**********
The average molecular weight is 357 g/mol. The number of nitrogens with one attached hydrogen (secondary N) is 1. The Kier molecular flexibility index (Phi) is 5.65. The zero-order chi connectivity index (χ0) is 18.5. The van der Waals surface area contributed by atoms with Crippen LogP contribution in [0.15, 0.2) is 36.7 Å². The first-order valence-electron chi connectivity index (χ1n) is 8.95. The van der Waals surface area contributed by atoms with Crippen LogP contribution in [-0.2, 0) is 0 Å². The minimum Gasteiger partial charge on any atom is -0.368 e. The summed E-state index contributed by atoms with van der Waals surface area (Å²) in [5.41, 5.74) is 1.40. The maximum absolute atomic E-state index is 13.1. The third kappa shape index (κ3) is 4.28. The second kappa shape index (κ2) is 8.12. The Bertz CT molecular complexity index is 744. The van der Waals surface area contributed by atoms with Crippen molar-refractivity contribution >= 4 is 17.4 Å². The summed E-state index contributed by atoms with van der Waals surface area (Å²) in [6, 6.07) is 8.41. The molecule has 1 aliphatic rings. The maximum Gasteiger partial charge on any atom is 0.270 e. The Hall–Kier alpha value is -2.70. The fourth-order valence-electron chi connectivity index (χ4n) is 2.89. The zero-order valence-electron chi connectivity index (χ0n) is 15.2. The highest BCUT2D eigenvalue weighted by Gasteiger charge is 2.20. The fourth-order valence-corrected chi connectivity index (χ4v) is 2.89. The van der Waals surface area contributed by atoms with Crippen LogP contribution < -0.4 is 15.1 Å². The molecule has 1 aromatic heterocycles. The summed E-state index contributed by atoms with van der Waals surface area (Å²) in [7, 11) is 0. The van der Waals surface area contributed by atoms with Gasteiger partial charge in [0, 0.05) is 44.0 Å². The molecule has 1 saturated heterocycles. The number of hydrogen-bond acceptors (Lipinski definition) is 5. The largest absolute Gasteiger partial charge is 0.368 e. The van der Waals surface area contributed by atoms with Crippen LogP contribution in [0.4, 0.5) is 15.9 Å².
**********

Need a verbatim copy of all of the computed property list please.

The average molecular weight is 357 g/mol. The number of nitrogens with one attached hydrogen (secondary N) is 1. The Kier molecular flexibility index (Phi) is 5.65. The zero-order chi connectivity index (χ0) is 18.5. The van der Waals surface area contributed by atoms with Crippen LogP contribution in [0.15, 0.2) is 36.7 Å². The first-order valence-electron chi connectivity index (χ1n) is 8.95. The van der Waals surface area contributed by atoms with Crippen LogP contribution in [-0.2, 0) is 0 Å². The minimum Gasteiger partial charge on any atom is -0.368 e. The summed E-state index contributed by atoms with van der Waals surface area (Å²) in [5.41, 5.74) is 1.40. The maximum absolute atomic E-state index is 13.1. The third kappa shape index (κ3) is 4.28. The second kappa shape index (κ2) is 8.12. The Bertz CT molecular complexity index is 744. The van der Waals surface area contributed by atoms with Crippen molar-refractivity contribution >= 4 is 17.4 Å². The summed E-state index contributed by atoms with van der Waals surface area (Å²) in [6, 6.07) is 8.41. The molecule has 1 aliphatic rings. The maximum Gasteiger partial charge on any atom is 0.270 e. The Hall–Kier alpha value is -2.70. The fourth-order valence-electron chi connectivity index (χ4n) is 2.89. The zero-order valence-electron chi connectivity index (χ0n) is 15.2. The highest BCUT2D eigenvalue weighted by Gasteiger charge is 2.20. The fourth-order valence-corrected chi connectivity index (χ4v) is 2.89. The van der Waals surface area contributed by atoms with Crippen LogP contribution < -0.4 is 15.1 Å². The molecule has 1 aromatic heterocycles. The summed E-state index contributed by atoms with van der Waals surface area (Å²) in [7, 11) is 0. The van der Waals surface area contributed by atoms with Gasteiger partial charge in [0, 0.05) is 44.0 Å². The molecule has 1 saturated heterocycles. The number of hydrogen-bond acceptors (Lipinski definition) is 5. The largest absolute Gasteiger partial charge is 0.368 e. The van der Waals surface area contributed by atoms with Crippen LogP contribution in [0.4, 0.5) is 15.9 Å².